Artists with disabilities inspire

One of Cathy Crofut's geometric, precise works, showcasing her evolution through CATA. Photo courtesy of www.communityaccesstothearts.org
One of Cathy Crofut’s geometric, precise works, showcasing her evolution through CATA. Photo courtesy of www.communityaccesstothearts.org

Thursday afternoon welcomed one of the most inspiring and admirable of exhibitions to enter the Clark Art Institute. The Stone Hill Center hosted a variety of works produced under the Community Access to Arts (CATA) program by artists with severe physical disabilities. As Executive Director, Margaret Keller put it, CATA’s mission is to “nurture and celebrate the creativity of people with disabilities … providing programs in any genre of arts you can think of.”

Artists, their families, employees of CATA and a sprinkling of College students mingled between the room where the artworks were displayed and the courtyard. All marveled at the quality of the works and the success of the program. Such an exhibition is enabled by the Art Realization Technlogies (A.R.T.) program, whereby the artist wears a laser pointer on his or her head and directs a trained art tracker around the canvas. The tracker will ask questions as to the logistics of the work such as types of materials, size and medium. As Keller stated, the “artist is in the driver’s seat the whole time,…,the tracker is just acting as their physical hands.” The artist then receives 50 percent of the profits when works are sold.

The effects of such a program are mind boggling. The separation of physical and intellectual is, to the say the least, impressive. Myles Tosk, father of an artist, lauded the effects of the program on his son. “It’s just amazing when you think about these individuals with what we consider to be disabilities and they turn around and make this inspiring art which I don’t think I could even make.” Anyone in the room would be hard-pressed to disagree with Tosk. Carol Neuhaus, herself an artist, stated, “It’s been a good experience and I love it. It’s very educational for me and it’s very relaxing. I wish I could do more of it.” Development and Marketing Director, Liana Toscanini commented on Neuhaus’ impressive artistic trajectory through the program. As described by Toscanini, Neuhaus’ first artwork was a copy of a checkerboard quilt and when asked about it Neuhaus responded “I’m a sewer and this is a quilt.” A couple of years later, Neuhaus did what Toscanini praised as a “sweeping, free-form landscape,” reflecting a burgeoning creativity and freedom.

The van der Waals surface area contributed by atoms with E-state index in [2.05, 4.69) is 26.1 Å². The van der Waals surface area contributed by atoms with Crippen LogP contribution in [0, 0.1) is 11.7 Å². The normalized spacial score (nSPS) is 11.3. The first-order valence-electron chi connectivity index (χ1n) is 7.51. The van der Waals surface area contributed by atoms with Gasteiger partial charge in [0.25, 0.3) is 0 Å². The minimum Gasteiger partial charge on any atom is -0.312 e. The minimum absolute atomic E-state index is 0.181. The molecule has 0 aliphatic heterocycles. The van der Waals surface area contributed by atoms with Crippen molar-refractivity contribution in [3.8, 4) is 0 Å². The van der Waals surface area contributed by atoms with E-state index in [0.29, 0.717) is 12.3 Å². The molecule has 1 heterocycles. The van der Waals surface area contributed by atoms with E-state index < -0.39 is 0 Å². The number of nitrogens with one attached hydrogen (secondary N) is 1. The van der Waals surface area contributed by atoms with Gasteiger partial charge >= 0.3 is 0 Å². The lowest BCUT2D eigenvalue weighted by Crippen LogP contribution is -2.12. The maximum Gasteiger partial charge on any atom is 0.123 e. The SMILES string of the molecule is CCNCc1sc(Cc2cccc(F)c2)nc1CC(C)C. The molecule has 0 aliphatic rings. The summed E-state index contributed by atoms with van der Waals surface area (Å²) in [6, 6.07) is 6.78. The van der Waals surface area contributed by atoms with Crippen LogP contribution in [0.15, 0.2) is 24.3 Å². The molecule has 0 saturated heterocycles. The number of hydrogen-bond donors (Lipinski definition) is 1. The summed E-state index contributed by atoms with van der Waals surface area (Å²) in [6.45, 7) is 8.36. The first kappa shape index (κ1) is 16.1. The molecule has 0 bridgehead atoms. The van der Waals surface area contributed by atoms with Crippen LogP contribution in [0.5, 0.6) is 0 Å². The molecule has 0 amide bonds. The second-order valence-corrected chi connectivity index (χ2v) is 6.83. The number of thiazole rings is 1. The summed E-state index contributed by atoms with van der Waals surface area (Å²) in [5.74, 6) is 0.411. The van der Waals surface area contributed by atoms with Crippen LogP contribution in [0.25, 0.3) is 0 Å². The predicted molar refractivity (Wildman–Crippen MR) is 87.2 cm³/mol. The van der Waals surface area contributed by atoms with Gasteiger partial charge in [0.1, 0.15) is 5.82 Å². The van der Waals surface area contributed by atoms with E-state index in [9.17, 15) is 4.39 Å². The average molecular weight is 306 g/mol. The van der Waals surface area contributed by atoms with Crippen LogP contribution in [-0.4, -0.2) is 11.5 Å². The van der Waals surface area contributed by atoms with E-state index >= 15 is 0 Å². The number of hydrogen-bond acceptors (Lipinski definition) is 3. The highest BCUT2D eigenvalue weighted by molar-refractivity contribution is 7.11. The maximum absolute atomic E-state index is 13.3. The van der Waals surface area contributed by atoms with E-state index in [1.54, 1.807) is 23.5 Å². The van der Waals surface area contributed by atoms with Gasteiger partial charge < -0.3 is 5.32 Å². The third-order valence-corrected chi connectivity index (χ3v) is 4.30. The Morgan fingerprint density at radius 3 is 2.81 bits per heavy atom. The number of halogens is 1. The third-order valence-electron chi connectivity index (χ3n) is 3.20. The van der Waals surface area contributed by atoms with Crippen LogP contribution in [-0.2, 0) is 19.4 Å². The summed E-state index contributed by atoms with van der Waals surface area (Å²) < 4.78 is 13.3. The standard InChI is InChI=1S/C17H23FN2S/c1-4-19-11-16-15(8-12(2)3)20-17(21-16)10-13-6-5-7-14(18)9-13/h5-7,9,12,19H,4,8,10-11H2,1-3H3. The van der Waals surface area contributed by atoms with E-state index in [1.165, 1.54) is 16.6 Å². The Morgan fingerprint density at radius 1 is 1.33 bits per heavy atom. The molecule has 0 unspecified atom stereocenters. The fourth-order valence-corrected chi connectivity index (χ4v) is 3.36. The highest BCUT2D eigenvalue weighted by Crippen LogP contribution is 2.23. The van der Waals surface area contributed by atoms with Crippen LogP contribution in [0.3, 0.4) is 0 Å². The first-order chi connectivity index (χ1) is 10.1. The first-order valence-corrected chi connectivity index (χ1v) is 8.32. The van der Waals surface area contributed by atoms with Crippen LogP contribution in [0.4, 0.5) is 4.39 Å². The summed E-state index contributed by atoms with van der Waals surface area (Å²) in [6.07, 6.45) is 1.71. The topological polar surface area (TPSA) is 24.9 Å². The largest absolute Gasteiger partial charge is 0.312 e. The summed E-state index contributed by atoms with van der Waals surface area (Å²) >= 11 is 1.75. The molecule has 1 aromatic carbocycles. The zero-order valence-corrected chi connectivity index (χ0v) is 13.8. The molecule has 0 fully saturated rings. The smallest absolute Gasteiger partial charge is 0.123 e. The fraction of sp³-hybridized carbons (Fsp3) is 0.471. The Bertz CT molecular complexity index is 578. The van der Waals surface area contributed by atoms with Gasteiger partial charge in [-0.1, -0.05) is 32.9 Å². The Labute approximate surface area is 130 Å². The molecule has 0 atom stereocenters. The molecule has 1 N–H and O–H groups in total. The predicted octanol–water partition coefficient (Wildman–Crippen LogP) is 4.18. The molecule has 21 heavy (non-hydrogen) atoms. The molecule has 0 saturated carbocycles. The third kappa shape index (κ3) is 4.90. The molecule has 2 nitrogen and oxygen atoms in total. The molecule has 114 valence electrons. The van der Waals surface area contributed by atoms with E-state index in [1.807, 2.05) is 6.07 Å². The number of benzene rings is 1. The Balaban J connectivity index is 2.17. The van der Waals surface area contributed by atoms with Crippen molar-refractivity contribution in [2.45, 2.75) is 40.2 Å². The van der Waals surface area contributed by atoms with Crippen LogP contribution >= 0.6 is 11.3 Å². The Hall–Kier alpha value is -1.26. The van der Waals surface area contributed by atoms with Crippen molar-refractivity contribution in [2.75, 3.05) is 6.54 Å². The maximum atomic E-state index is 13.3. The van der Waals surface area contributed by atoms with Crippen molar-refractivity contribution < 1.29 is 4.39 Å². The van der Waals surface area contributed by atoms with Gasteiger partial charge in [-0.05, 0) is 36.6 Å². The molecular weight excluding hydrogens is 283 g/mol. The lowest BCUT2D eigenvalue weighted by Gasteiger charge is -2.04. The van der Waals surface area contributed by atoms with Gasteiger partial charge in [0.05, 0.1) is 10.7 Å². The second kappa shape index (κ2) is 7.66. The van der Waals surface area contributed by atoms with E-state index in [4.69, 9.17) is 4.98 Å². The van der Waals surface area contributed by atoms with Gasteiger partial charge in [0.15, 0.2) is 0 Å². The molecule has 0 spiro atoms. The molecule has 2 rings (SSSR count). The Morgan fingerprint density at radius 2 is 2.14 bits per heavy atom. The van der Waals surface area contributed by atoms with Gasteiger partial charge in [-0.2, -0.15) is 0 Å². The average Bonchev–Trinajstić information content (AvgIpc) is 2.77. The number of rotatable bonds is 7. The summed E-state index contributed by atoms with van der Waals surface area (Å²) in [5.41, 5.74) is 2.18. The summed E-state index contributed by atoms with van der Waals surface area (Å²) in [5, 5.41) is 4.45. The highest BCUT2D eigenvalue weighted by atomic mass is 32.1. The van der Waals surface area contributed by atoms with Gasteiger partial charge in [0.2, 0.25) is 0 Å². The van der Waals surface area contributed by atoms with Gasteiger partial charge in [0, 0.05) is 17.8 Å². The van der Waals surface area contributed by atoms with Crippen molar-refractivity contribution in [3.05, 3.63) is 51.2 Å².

Toscanini has many more stories of similar progress. But she says of all those that she treasures, one stands out the most. Cathy Crofut’s art hung in Toscanini’s home prior to the introduction of the A.R.T. program. Crofut can actually hold a paintbrush, albeit with great difficulty. Without a trained tracker by her side, she created beautiful, yet unintentionally abstract works, but with A.R.T., she was able to render “super exact and amazingly geometric works…She was able to tell a completely different story and was no longer limited by the table on her wheelchair.” As Toscanini commented, “you can see the evolution; an increased sophistication, experimentation and refinement.”

The individual evolutions of the artists are reflective of the greater upwards arc of the program. Toscanini commented to The Berkshire Eagle, that the Clark exhibition was “like the top of a mountain for us. It’s the most comprehensive cultivation we’ve ever done and of course to be in that setting of the Stone Hill Gallery is wonderful for us.” Certainly, the location seemed to be a most fitting and even metaphorical testament to the continuing success of CATA and the artists it enables. As Toscanini most modestly hinted, upholding the program is no easy fiscal feat. To be privy to the products of such admirable dedication and determination was an absolute privilege and pleasure.